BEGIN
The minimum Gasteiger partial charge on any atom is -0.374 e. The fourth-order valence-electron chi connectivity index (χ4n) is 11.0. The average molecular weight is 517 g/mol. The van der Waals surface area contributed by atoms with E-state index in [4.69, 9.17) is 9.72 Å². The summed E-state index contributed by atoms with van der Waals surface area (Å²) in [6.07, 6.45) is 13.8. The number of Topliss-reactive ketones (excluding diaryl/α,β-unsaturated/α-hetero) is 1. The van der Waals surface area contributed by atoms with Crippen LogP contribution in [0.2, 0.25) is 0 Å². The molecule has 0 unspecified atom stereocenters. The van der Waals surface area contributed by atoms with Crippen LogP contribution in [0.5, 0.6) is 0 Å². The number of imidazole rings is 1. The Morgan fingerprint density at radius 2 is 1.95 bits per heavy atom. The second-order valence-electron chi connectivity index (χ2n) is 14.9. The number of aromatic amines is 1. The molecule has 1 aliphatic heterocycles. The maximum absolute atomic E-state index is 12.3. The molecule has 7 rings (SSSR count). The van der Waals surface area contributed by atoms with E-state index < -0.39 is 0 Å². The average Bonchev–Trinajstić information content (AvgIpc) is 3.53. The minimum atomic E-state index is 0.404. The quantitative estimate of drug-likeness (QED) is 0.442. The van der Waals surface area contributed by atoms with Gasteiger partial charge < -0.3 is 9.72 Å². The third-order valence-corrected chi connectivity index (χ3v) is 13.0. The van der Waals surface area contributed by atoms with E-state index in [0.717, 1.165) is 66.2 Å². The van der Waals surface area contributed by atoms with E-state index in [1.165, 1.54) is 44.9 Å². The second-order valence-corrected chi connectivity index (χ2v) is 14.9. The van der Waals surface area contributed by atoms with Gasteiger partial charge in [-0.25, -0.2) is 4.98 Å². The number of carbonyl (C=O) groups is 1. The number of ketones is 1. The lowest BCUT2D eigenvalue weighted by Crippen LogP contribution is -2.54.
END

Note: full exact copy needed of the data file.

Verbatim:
The minimum Gasteiger partial charge on any atom is -0.374 e. The fourth-order valence-electron chi connectivity index (χ4n) is 11.0. The average molecular weight is 517 g/mol. The van der Waals surface area contributed by atoms with E-state index in [4.69, 9.17) is 9.72 Å². The summed E-state index contributed by atoms with van der Waals surface area (Å²) in [6.07, 6.45) is 13.8. The number of Topliss-reactive ketones (excluding diaryl/α,β-unsaturated/α-hetero) is 1. The van der Waals surface area contributed by atoms with Crippen LogP contribution in [0.2, 0.25) is 0 Å². The molecule has 0 unspecified atom stereocenters. The van der Waals surface area contributed by atoms with Crippen LogP contribution in [0.5, 0.6) is 0 Å². The number of imidazole rings is 1. The Morgan fingerprint density at radius 2 is 1.95 bits per heavy atom. The second-order valence-electron chi connectivity index (χ2n) is 14.9. The number of aromatic amines is 1. The molecule has 1 aliphatic heterocycles. The maximum absolute atomic E-state index is 12.3. The molecule has 7 rings (SSSR count). The van der Waals surface area contributed by atoms with E-state index < -0.39 is 0 Å². The average Bonchev–Trinajstić information content (AvgIpc) is 3.53. The minimum atomic E-state index is 0.404. The quantitative estimate of drug-likeness (QED) is 0.442. The van der Waals surface area contributed by atoms with Gasteiger partial charge < -0.3 is 9.72 Å². The third-order valence-corrected chi connectivity index (χ3v) is 13.0. The van der Waals surface area contributed by atoms with E-state index in [0.717, 1.165) is 66.2 Å². The van der Waals surface area contributed by atoms with E-state index in [1.165, 1.54) is 44.9 Å². The second-order valence-corrected chi connectivity index (χ2v) is 14.9. The van der Waals surface area contributed by atoms with Gasteiger partial charge in [-0.25, -0.2) is 4.98 Å². The number of carbonyl (C=O) groups is 1. The number of ketones is 1. The lowest BCUT2D eigenvalue weighted by Crippen LogP contribution is -2.54.